Both the Hainan Provincial Higher People’s Court and the Supreme People’s Court held that the cooperation framework agreement in the case was lawful and valid, and reiterated that the Catalogue for Guiding Foreign Investment in Industries, and the Ministry of Commerce’s Provisions on Implementing Security Reviews for Foreign Investors’ Acquisition of Domestic Enterprises, were ministerial level rules and regulations, and therefore could not serve as the basis for determining the validity of a contract. However, the courts held that the relevant VIE agreements did not fall within the scope of review in the case and did not express any opinion on the validity of the VIE agreements.

With regard to the basis for evaluating the validity of a VIE agreement, not only are there such ministerial level rules and regulations as the Catalogue for Guiding Foreign Investment in Industries, there are also such laws as the Law on Sino-Foreign Equity Joint Ventures, the Law on Sino-Foreign Cooperative Joint Ventures, the Law on Wholly Foreign-Owned Enterprises. Accordingly, the risk of a VIE agreement being found to be an invalid agreement remains. Furthermore, the Supreme People’s Court expressly pointed out in the Ambow Case, “the possible entry of a foreign investor into the compulsory education sector in a disguised manner, and its involvement in the management of the school through control of the founder of the school, should be regulated and, through administrative law enforcement, penalties should be imposed for violation of the law”. In this respect, it issued a judicial recommendation to the Ministry of Education.

What then are the prospects for the VIE model? In fact, entrepreneurs need not worry too much and should, at the macro level, clearly understand the trend in strengthened government oversight of the VIE model. As for the government, it either needs to abolish provisions that restrict foreign investors or resolutely plug up the holes in VIE. As the outcome of the state’s thinking on foreign investment, including the VIE model, the Draft Law on Foreign Investment addresses the VIE model directly, facing the concept of “actual controller” head on.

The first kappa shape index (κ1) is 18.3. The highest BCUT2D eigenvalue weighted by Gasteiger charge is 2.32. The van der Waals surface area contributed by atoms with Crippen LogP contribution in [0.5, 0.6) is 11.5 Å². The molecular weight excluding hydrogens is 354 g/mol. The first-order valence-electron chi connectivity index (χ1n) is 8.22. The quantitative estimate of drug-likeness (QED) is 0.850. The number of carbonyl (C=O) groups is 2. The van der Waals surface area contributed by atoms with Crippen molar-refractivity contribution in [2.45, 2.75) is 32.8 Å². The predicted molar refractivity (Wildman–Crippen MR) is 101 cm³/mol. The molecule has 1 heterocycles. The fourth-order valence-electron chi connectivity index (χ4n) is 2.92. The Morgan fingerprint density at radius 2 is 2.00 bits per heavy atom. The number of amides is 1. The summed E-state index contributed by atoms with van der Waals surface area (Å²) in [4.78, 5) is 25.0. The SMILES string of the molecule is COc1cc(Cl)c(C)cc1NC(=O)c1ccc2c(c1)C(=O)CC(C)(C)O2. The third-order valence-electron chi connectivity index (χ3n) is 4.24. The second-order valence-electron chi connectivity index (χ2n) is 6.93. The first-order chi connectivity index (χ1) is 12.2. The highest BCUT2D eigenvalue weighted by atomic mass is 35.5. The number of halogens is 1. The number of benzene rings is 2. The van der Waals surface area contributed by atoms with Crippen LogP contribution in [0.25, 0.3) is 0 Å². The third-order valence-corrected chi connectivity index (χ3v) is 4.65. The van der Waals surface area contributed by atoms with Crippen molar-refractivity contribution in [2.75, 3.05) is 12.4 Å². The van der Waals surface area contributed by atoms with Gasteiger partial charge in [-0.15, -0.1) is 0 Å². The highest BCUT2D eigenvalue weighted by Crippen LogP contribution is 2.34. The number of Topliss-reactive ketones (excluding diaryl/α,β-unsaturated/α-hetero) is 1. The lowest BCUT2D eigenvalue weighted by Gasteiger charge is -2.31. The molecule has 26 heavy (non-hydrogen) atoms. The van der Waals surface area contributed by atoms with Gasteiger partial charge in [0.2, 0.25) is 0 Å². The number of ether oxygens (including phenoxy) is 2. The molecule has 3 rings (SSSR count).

If one clearly recognizes the current situation, it is not difficult to arrive at conclusions. Firstly, stop with the delusions, gambling that the government will continue to look the other way and the VIE model can still be used to circumvent the restrictions on foreign investment in laws and regulations. Secondly, there is also no need to worry about the sky falling in, as the three methods mentioned in the Draft Law on Foreign Investment leave those enterprises that have used the VIE model and whose actual controller is a Chinese investor room for manoeuvre. Enterprises whose actual controller is a Chinese investor need not necessarily dismantle their VIE structures.

Thirdly, attention needs to be given to the negative list for access by foreign investors. For example, against the background of the relaxation of the restrictions on foreign investment in online data processing and e-commerce business in the Shanghai Free Trade Zone, there is absolutely no need to bring up the VIE model. Lastly, at the technical level, an enterprise may additionally resolve its difficulties by such means as spinning off the business, dismantling the VIE or using VIE while maintaining actual control.

In the end, the VIE model may only be a transient guest. Someone once said: “What we really need to get rid of is not VIE itself, but the cause that gave rise to VIE.” Fortunately, this time, the Chinese government, as represented by the Ministry of Commerce, is on the right track.